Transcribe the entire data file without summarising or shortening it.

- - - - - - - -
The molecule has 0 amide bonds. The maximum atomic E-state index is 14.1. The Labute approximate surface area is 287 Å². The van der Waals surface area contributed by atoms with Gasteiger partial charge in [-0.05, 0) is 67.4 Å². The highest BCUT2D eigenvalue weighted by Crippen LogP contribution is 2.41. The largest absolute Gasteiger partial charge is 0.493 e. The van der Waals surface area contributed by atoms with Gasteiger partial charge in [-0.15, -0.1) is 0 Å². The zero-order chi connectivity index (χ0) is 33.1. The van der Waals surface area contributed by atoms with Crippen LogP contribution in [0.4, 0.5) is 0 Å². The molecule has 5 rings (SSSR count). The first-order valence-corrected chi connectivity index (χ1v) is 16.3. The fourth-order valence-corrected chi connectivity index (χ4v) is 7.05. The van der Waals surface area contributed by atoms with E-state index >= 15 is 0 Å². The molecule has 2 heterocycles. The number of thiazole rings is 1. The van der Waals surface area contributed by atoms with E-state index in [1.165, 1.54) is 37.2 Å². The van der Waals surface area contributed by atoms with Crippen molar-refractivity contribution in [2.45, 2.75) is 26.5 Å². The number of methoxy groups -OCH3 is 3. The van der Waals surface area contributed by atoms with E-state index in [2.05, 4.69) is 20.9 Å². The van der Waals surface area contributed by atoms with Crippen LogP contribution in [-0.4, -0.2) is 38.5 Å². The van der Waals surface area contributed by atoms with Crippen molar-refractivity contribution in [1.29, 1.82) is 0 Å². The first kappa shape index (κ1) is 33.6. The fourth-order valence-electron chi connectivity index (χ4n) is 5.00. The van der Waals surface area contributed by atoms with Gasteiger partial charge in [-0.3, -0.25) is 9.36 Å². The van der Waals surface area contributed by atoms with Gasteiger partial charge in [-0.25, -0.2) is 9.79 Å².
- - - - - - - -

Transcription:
The molecule has 0 amide bonds. The maximum atomic E-state index is 14.1. The Labute approximate surface area is 287 Å². The van der Waals surface area contributed by atoms with Gasteiger partial charge in [-0.05, 0) is 67.4 Å². The highest BCUT2D eigenvalue weighted by Crippen LogP contribution is 2.41. The largest absolute Gasteiger partial charge is 0.493 e. The van der Waals surface area contributed by atoms with Gasteiger partial charge in [-0.15, -0.1) is 0 Å². The zero-order chi connectivity index (χ0) is 33.1. The van der Waals surface area contributed by atoms with Crippen LogP contribution in [0.4, 0.5) is 0 Å². The molecule has 5 rings (SSSR count). The first-order valence-corrected chi connectivity index (χ1v) is 16.3. The fourth-order valence-corrected chi connectivity index (χ4v) is 7.05. The van der Waals surface area contributed by atoms with E-state index >= 15 is 0 Å². The molecule has 2 heterocycles. The number of thiazole rings is 1. The van der Waals surface area contributed by atoms with E-state index in [1.165, 1.54) is 37.2 Å². The van der Waals surface area contributed by atoms with Crippen molar-refractivity contribution in [2.45, 2.75) is 26.5 Å². The number of methoxy groups -OCH3 is 3. The van der Waals surface area contributed by atoms with E-state index in [2.05, 4.69) is 20.9 Å². The van der Waals surface area contributed by atoms with Crippen LogP contribution in [-0.4, -0.2) is 38.5 Å². The van der Waals surface area contributed by atoms with Crippen molar-refractivity contribution in [1.29, 1.82) is 0 Å². The first kappa shape index (κ1) is 33.6. The fourth-order valence-electron chi connectivity index (χ4n) is 5.00. The van der Waals surface area contributed by atoms with Gasteiger partial charge in [-0.3, -0.25) is 9.36 Å². The van der Waals surface area contributed by atoms with Gasteiger partial charge in [-0.25, -0.2) is 9.79 Å².